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3 poisoning hazards that are hiding in your home

Threats both new and old send 90,000 children to the ER each year

Published: March 21, 2014 03:45 PM

Most parents know to lock up their medications and household cleaners but in recent years two new household products have become poisoning threats and a well-known hazard continues to cause fatalities. That’s why the Consumer Product Safety Commission is asking consumers to think outside the box—beyond the medicine and kitchen cabinet—during this year’s poison prevention week and to focus on button-size batteries, laundry pods, and portable generators. Here’s why.

Every year 90,000 children are seen in U.S. emergency departments for exposure to poisons, most of which are associated with commonly used medicines and household cleaners. “Child-resistant caps on medicine and cleaning products have saved thousands of lives, but there is still more we can do to safeguard and prevent children from being exposed to poisons in the home,” said Acting CPSC Chairman Robert Adler in a press release. Here are some tips from the the agency’s Prepare & Prevent checklist.

Threat: Button batteries
Embedded in those musical greeting cards are tiny batteries that can become loose and fall out. They are also used to power everything from remotes, gaming controls, keyless-entry devices, and other small electronics. The batteries have been associated with thousands of pediatric poisoning incidents. Not only are they a choking hazard but swallowing one can cause potentially fatal chemical burns in as little as two hours.
 
What to do. Identify all the products in your home that contain these small batteries and look for any that may have fallen out. Keep the devices out of a child’s reach and if a battery compartment can’t be kept shut with a screw, secure it with heavy tape. If a child swallows a battery, call 911 or go right to the ER.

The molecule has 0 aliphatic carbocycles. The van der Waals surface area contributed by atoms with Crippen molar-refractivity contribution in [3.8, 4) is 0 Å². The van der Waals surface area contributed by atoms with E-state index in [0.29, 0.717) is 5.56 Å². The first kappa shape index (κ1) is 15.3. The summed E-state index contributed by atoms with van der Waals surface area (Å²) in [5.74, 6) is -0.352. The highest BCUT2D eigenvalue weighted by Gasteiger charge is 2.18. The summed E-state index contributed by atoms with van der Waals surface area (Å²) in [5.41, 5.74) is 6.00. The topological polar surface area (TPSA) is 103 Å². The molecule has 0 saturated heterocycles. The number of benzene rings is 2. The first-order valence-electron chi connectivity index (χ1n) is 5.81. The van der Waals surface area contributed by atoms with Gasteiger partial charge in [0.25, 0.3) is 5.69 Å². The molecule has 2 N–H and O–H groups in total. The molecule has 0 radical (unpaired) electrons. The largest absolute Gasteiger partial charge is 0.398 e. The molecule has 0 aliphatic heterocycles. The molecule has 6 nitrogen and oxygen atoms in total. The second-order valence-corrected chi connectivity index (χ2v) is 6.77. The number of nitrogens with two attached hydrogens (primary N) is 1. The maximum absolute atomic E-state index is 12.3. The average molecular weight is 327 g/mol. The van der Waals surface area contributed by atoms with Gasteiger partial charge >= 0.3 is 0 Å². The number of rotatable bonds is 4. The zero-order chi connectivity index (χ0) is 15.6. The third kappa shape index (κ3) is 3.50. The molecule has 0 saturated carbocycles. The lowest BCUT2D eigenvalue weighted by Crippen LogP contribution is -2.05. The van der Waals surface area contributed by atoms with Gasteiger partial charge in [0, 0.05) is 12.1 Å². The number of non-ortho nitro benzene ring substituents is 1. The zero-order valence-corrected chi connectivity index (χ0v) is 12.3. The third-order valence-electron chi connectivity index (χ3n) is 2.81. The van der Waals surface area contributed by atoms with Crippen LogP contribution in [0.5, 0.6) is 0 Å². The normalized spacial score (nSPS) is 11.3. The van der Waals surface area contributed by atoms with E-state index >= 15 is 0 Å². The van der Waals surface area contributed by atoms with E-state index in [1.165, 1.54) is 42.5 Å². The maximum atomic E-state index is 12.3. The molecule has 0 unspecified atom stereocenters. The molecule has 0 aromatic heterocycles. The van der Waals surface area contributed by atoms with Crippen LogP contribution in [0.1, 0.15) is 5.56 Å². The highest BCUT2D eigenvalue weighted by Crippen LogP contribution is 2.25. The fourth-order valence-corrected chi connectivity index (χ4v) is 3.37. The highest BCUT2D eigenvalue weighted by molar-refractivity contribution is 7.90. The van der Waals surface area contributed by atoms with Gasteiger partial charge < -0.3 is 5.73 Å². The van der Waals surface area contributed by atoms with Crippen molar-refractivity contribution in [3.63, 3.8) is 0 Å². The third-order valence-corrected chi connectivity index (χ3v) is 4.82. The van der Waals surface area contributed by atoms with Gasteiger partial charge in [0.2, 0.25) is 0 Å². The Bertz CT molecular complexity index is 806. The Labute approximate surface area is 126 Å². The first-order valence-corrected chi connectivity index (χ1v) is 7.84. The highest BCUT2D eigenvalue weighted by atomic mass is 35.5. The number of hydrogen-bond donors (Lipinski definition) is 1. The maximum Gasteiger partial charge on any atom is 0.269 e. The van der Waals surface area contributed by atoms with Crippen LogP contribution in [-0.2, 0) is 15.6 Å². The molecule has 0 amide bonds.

Threat: Laundry detergent pods
Introduced to the market two years ago, these highly concentrated single-load laundry pods can look like candy or a teething ring to a child. Ingesting the pods or packs has led to thousands of emergency room visits and prompted repeated warnings from the CPSC and other poison prevention groups. While some manufacturers have responded to the CPSC’s request to make packaging more secure and opaque and warning labels clearer, the brightly colored pods still pose a risk.
 
What to do. Store all laundry products up high and out of sight. Keep laundry products, such as the single-load packets, sealed in their original packaging. If a child ingests a pod, call the poison-control helpline immediately at 800-222-1222.

Threat: Carbon monoxide
Carbon monoxide is a colorless, odorless gas created by such fuel-burning products as portable generators, furnaces, and cars. Exposure to high levels in an enclosed space can be fatal within minutes. The Centers for Disease Control and Prevention estimates that 400 deaths are caused each year by carbon monoxide poisoning and portable generators are often the culprit
 
What to do. Operate portable generators outdoors 20 feet away from windows, doors and vents. Have your heating system inspected and serviced each year.  And install CO alarms in the hallway near bedrooms and sleeping areas. Test them frequently and replace the batteries when needed. If a CO detector sounds, leave your home immediately and call 911 from outside.

Recommended CO alarms
In Consumer Reports’ tests of CO alarms we recommend two interconnected alarms from First Alert as well as the new Nest Protect combination CO/smoke alarm. We also recommend standalone alarms from First Alert and Kidde. The top-rated First Alert OneLInk SCO501CN, $70, was excellent at detecting both high and low levels of carbon monoxide and at clearly conveying the level.

—Artemis DiBenedetto

Update: On April 3, Nest Labs halted sales of the Nest Protect smoke and CO detector and deactivated the hush feature, called the Nest Wave, over concerns that it could be unintentionally deactivated. Read our full report.

   

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